Zimbabwe is losing millions of dollars in potential tourism revenue by its lack of commitment to the development of its side of the tri-nation great Mapungubwe Transfrontier Game Park.
Source: Zim losing millions of tourism revenue – NewsDay Zimbabwe December 28, 2016
BY Own correspondent
Mapungubwe lies on the south-western part of the country where Botswana, South Africa and Zimbabwe borders meet.
The three countries have, in a historic move to show co-operation, pulled down their border fences to allow free movement of shared wildlife.
On their side, Botswana and South Africa have established an official border posts allowing increased movement in their sides of the park.
Zimbabwe is yet to do the same and even build a bridge across the Limpopo river in the area of the park to facilitate increased tourist movement.
Beitbridge’s bottlenecks are not the best of experiences for tourists, hence, suggestions that another bridge should be built.
The suggestions have, however, remained on paper killing potential tourists to the inaccessible Zimbabwean side.
Mapungubwe’s scenic landscapes, sandstone rock formations similar in all three fronts and abundancy of wildlife form one of the most visually and naturally beautiful areas in southern Africa according to research.
In addition to wildlife species to include elephant, lion, leopard, cheetah, wild dog, giraffe and 18 other mammals, 26 plant species and many bird species the park is a natural attraction.
Zimbabwe, contributes 960 square kilometres of the 4 872 square kilometre park, an added attraction is the historical Fort Tuli.
Dinausor fossils, a historic rain-making ceremony venue, Bushmen paintings, a house where Cecil John Rhodes lived, a launch pad for the Jameson Raid in the second Anglo Boer War are all found at Fort Tuli.
These are however, poorly marketed and do not have the all-weather accessibility owing to poor roads.
The envisaged bridge would cure that by quickly linking tourists to better South African and Botswana roads.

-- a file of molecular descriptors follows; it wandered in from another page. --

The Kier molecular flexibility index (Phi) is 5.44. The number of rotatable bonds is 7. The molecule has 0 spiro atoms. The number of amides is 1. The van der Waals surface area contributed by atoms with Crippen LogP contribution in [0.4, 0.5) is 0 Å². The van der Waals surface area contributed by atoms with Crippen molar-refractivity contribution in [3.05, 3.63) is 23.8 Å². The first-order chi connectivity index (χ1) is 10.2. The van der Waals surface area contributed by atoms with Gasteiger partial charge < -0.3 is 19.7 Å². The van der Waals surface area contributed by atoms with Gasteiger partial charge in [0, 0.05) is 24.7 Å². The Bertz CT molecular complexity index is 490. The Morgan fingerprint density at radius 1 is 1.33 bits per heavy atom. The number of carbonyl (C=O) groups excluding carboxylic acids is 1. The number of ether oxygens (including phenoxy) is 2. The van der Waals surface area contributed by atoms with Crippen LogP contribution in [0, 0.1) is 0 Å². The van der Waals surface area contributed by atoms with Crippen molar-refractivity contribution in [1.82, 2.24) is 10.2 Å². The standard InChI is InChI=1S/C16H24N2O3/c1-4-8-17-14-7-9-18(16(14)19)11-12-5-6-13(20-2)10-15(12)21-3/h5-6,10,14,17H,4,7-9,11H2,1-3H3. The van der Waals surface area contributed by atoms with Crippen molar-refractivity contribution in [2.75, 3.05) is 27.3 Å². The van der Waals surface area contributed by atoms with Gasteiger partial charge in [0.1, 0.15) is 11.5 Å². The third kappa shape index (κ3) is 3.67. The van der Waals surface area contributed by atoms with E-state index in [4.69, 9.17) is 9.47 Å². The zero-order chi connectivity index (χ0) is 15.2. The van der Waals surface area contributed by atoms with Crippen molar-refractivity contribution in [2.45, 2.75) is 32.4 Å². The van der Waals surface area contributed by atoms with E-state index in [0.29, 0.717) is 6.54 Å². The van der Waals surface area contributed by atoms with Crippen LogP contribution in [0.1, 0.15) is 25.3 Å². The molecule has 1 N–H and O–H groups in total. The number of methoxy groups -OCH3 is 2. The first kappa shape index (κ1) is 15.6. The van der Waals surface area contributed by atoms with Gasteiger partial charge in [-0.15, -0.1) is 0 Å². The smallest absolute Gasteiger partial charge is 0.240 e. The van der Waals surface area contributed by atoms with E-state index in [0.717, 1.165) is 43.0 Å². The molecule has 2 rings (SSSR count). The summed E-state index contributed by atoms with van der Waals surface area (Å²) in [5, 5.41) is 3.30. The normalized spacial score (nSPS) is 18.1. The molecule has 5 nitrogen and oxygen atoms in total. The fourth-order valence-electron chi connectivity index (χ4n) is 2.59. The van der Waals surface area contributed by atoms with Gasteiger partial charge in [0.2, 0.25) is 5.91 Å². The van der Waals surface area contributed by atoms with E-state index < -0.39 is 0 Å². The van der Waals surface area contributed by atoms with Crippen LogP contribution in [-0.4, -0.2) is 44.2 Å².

South Africa boasts of a lost ancient city headquartered on the Mapungubwe hill where an empire existed before the Great Zimbabwe Empire was built.
Rock walls similar to the Great Zimbabwe monuments are in South Africa creating a possible link between the two.
That country has developed attractive camps and lodges around its section of Mapungubwe and deployed staff who run the park.
“We host thousands of people annually and the park is on every school’s diary as a ‘must visit’. We are busy during holidays with tourists from as far afield as Canada,” a South African Parks official told journalists during a recent tour of the area 70 kilometres west of Musina.
The journalists, two from Zimbabwe and three from South Africa, during the tour joined an Eco-camp of 15 children drawn from the three countries.
The kids aged between 11 and 14 were on leadership and conservation course run by Children in the Wilderness, an organisation with programmes in Mapungubwe.
“We plan to have these eco-clubs extended to target adults in the villages for them to realise the importance of living in harmony with nature,” Sue Snyman said.
Snyman is the regional programme director of Children in the Wilderness and part of Wilderness Safaris contracted by the South African government to promote tourism in Mapungubwe.
Wilderness Safaris host the annual Tour deTuli cycling even, the Wild Run hosted from any of the three countries, but South Africa by virtue of having more infrastructure, government commitment and dedication enjoys the lion’s share.
While South Africa and Botswana rake millions of dollars annually from rheir sections of the common park, Zimbabwe can only watch.